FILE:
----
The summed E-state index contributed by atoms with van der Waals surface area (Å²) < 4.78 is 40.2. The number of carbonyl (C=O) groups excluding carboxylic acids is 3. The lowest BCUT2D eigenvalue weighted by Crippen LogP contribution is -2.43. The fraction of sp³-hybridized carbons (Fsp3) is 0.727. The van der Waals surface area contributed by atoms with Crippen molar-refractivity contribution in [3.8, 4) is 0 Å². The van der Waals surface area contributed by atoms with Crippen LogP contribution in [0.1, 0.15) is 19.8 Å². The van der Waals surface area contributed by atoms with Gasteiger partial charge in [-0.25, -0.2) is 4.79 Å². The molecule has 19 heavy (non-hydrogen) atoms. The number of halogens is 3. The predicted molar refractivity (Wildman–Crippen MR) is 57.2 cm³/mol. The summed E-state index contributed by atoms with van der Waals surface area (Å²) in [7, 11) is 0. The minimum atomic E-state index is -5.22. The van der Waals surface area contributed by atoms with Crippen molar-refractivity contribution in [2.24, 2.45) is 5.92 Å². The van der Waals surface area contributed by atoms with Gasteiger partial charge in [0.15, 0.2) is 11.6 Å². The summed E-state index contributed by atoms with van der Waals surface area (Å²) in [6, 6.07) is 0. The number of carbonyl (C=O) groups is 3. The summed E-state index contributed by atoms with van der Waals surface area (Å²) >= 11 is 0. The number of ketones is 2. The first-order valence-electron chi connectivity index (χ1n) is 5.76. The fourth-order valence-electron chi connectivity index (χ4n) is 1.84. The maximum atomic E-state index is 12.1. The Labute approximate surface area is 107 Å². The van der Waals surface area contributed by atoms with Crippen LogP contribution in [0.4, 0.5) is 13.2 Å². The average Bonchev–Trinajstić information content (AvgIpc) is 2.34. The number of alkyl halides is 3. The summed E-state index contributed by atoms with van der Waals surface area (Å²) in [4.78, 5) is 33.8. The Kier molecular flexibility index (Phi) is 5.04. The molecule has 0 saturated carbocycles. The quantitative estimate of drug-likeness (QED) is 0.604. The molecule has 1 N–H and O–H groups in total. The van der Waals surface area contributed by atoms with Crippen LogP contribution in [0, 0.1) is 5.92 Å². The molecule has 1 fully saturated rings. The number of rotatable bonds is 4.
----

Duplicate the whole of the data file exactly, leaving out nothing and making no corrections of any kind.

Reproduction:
The summed E-state index contributed by atoms with van der Waals surface area (Å²) < 4.78 is 40.2. The number of carbonyl (C=O) groups excluding carboxylic acids is 3. The lowest BCUT2D eigenvalue weighted by Crippen LogP contribution is -2.43. The fraction of sp³-hybridized carbons (Fsp3) is 0.727. The van der Waals surface area contributed by atoms with Crippen molar-refractivity contribution in [3.8, 4) is 0 Å². The van der Waals surface area contributed by atoms with Crippen LogP contribution in [0.1, 0.15) is 19.8 Å². The van der Waals surface area contributed by atoms with Gasteiger partial charge in [-0.25, -0.2) is 4.79 Å². The molecule has 19 heavy (non-hydrogen) atoms. The number of halogens is 3. The predicted molar refractivity (Wildman–Crippen MR) is 57.2 cm³/mol. The summed E-state index contributed by atoms with van der Waals surface area (Å²) in [7, 11) is 0. The minimum atomic E-state index is -5.22. The van der Waals surface area contributed by atoms with Crippen molar-refractivity contribution in [2.24, 2.45) is 5.92 Å². The van der Waals surface area contributed by atoms with Gasteiger partial charge in [0.15, 0.2) is 11.6 Å². The summed E-state index contributed by atoms with van der Waals surface area (Å²) in [6, 6.07) is 0. The number of carbonyl (C=O) groups is 3. The summed E-state index contributed by atoms with van der Waals surface area (Å²) >= 11 is 0. The number of ketones is 2. The first-order valence-electron chi connectivity index (χ1n) is 5.76. The fourth-order valence-electron chi connectivity index (χ4n) is 1.84. The maximum atomic E-state index is 12.1. The Labute approximate surface area is 107 Å². The van der Waals surface area contributed by atoms with Crippen LogP contribution in [0.4, 0.5) is 13.2 Å². The average Bonchev–Trinajstić information content (AvgIpc) is 2.34. The number of alkyl halides is 3. The summed E-state index contributed by atoms with van der Waals surface area (Å²) in [4.78, 5) is 33.8. The Kier molecular flexibility index (Phi) is 5.04. The molecule has 0 saturated carbocycles. The quantitative estimate of drug-likeness (QED) is 0.604. The molecule has 1 N–H and O–H groups in total. The van der Waals surface area contributed by atoms with Crippen LogP contribution in [0, 0.1) is 5.92 Å². The molecule has 1 fully saturated rings. The number of rotatable bonds is 4.